Showing posts from May, 2019

Victorian Split Drawers: Simplicity Review

I wanted to try my hand at making a pair of authentic victorian drawers. When I say authentic, I mean drawers you can wear underneath your mid to late 19th century gowns without any use of elastic.  Oh! And did I mention these were split drawers? Front and Backside of split drawers At first, I wasn't too sure about using the Simplicity pattern in the event that the underpinnings were more for costume and not for practical use, but after reading the instructions and working on the pattern, I really was surprised to discover that these were in fact historically accurate as they were split drawers and required a button in the back for fastening.  My favorite aspect of course was the cute little pleats on the bottom. I made at least 3 or 4 pleats as directed in the instructions and used some lace trim I recycled from a costume I had once upon a time. I wanted to add on eyelet trim where I could weave ribbon in between, but I figured that'll come when I make anoth

18th century Riding Habit Shirt

My friend Kelly gifted me with a wonderful regimental style riding habit. Coincidentally it is the same colors as my Royal Artillery unit's uniforms (comparing the two do get confusing). Anyway, the riding habit did not come with a riding shirt or cravat; I wanted to have the shirt made right before my trips to Fort Frederick's market fair and Mount Vernon the following weekend. So, after strenuous amounts of research on pinterest, costume blogs and reference books, I was ready to take on this challenge: 1780's Redingote and Riding habit examples Lady Worsley's famous British riding habit While riding shirts of this time period normally required the use of lightweight linen fabric, I did not have any in my inventory so, I substituted with cotton muslin instead (trust me, this will not ruin the silhouette of the outfit, and you'll still be comfortable). I used the pattern from my go-to source and immediately started working on the easier pieces:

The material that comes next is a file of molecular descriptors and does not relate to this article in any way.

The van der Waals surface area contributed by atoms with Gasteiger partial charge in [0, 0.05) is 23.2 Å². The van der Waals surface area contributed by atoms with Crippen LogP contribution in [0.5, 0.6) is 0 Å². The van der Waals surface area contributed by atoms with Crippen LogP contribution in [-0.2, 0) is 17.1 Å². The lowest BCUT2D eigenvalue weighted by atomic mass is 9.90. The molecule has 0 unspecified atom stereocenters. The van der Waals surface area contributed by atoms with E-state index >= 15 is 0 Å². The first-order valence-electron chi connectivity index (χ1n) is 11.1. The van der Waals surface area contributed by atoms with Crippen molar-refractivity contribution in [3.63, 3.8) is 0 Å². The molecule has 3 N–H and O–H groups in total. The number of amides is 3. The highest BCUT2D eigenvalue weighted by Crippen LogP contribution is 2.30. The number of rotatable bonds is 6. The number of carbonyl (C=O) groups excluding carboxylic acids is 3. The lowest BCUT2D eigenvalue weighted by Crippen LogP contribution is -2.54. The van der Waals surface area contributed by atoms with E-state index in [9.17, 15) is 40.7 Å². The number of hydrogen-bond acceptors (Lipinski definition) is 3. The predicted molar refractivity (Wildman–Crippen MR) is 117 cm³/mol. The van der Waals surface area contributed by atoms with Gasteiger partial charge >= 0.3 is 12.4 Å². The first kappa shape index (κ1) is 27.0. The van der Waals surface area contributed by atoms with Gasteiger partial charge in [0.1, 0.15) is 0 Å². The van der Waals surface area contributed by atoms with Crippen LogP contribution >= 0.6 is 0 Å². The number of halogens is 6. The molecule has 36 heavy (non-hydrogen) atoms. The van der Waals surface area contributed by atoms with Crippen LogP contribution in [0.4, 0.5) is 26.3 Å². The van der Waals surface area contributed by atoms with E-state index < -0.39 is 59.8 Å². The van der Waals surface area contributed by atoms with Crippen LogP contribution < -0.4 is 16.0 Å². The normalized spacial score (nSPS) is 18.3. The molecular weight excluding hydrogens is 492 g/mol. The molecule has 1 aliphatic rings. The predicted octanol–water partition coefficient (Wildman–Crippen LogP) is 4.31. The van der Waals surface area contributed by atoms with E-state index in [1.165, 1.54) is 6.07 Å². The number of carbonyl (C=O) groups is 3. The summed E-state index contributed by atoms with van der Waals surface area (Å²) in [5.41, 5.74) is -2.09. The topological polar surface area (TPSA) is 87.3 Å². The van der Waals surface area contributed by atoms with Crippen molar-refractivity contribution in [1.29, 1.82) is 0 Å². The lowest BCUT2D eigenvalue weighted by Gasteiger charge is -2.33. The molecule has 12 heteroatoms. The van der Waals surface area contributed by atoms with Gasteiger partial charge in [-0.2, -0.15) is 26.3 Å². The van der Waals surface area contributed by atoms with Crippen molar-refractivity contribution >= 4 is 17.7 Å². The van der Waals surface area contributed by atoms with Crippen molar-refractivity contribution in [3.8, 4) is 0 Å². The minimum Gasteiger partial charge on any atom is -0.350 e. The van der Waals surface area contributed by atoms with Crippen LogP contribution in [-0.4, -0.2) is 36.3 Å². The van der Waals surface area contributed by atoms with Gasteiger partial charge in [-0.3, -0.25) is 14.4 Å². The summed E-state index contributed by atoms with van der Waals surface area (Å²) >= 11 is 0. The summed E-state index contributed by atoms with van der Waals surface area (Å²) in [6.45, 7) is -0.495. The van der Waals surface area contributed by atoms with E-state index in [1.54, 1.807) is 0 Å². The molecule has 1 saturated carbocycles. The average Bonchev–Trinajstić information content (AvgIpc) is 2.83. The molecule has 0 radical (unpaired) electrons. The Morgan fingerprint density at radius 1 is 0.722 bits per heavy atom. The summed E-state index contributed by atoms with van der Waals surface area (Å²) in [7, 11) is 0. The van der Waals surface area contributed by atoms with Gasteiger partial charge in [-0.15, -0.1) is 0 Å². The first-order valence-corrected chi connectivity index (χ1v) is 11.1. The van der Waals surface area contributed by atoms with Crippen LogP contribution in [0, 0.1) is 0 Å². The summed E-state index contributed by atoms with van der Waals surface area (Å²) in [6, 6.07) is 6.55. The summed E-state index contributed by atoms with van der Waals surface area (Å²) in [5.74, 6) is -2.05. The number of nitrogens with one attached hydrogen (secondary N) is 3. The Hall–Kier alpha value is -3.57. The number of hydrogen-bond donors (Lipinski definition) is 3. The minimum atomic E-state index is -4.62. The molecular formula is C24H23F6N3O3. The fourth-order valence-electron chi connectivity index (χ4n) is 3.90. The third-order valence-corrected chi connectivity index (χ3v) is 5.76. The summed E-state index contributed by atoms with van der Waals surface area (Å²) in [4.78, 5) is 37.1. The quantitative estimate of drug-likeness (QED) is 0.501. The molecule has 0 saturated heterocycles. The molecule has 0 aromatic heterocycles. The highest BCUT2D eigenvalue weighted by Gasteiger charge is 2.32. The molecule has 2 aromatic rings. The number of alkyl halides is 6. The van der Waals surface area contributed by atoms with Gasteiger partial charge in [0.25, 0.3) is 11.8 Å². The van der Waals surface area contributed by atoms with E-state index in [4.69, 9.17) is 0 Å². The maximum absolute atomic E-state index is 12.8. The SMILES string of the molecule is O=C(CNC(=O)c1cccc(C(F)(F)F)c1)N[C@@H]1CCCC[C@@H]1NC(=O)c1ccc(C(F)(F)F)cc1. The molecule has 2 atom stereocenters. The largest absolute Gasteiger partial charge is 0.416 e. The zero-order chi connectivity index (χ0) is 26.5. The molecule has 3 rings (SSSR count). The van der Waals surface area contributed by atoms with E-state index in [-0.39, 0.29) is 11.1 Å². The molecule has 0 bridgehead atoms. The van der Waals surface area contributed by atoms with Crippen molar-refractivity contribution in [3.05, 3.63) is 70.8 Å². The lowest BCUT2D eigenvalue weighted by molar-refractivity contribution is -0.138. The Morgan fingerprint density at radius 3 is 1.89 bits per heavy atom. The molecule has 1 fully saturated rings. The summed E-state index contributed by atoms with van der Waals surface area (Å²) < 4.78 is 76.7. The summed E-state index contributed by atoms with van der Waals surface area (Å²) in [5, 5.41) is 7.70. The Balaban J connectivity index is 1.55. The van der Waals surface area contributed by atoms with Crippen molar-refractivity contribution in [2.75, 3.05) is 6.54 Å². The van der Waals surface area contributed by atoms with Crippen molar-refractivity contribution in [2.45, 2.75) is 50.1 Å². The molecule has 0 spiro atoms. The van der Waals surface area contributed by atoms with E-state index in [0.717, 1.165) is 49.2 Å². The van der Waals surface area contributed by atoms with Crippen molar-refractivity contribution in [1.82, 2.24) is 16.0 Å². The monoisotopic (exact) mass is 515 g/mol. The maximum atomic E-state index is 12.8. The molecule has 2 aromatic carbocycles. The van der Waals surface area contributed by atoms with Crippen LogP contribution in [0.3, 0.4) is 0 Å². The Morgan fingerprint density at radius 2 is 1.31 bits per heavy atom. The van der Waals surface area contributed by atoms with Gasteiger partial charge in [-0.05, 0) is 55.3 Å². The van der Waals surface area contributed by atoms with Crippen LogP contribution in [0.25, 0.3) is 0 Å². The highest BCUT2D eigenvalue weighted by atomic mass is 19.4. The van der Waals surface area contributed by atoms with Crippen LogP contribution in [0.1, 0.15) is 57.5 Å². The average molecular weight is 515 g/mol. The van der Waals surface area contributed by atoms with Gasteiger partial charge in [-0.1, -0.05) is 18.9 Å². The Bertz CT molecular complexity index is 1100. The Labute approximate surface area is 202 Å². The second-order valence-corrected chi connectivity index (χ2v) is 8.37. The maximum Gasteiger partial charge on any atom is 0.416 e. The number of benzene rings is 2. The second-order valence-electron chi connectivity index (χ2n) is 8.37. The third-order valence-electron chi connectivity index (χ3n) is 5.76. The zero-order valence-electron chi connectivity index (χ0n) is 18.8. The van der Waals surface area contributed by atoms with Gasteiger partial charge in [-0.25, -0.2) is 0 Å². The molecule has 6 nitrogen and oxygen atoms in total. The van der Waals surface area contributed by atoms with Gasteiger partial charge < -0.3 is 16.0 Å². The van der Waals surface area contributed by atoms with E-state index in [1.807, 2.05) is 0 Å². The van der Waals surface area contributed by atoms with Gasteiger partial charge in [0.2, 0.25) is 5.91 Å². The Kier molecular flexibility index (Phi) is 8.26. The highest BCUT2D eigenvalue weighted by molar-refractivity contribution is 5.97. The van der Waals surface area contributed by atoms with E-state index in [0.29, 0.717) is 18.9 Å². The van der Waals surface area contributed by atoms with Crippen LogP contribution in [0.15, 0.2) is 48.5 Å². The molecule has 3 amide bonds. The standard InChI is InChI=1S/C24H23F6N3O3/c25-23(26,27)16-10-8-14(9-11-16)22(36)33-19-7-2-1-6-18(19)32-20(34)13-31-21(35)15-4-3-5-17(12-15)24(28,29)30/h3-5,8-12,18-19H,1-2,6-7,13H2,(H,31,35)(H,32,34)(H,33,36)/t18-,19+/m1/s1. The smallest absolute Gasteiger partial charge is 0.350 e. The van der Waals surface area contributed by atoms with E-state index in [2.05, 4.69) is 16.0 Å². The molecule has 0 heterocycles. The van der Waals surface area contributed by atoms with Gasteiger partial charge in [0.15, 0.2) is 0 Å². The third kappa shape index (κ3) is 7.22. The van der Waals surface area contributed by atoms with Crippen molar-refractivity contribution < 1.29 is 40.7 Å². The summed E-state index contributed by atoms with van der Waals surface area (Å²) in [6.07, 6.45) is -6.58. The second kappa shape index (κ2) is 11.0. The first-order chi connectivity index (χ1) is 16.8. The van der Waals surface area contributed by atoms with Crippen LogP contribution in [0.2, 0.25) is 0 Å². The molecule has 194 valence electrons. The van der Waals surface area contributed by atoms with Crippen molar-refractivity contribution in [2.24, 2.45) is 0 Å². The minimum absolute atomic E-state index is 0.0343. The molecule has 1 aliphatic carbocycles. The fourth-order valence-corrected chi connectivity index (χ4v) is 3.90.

Spring Vacation Part 3: 2019 Mount Vernon's Call To Arms

Mount Vernon this past weekend was fun, but also like walking into a sauna during mid summer. On Saturday it was partly cloudy; 80 F with 70% humidity. . . wearing anything other than shorts and a cotton T shirt was mightily uncomfortable. On the plus side, the reenactment went off without a hitch. From what I could observe, there were at least 7,000 people total who came to visit the estate plus over 300 reenactors who were participating. Definitely a successful turnout this year. Stephanie and I reprised our roles as acting quarter-mistresses for the British Royal Artillery. Our story goes that the original Quartermaster disappeared from his post under "mysterious circumstances" (probably went AWOL), so we volunteered to fill in and find a reputable vendor to form a contract with.  The previous year we were just the vendor as we did not bring any furniture or displays to set up for our interpretation.  This year, we decided to combine the two thus upping the an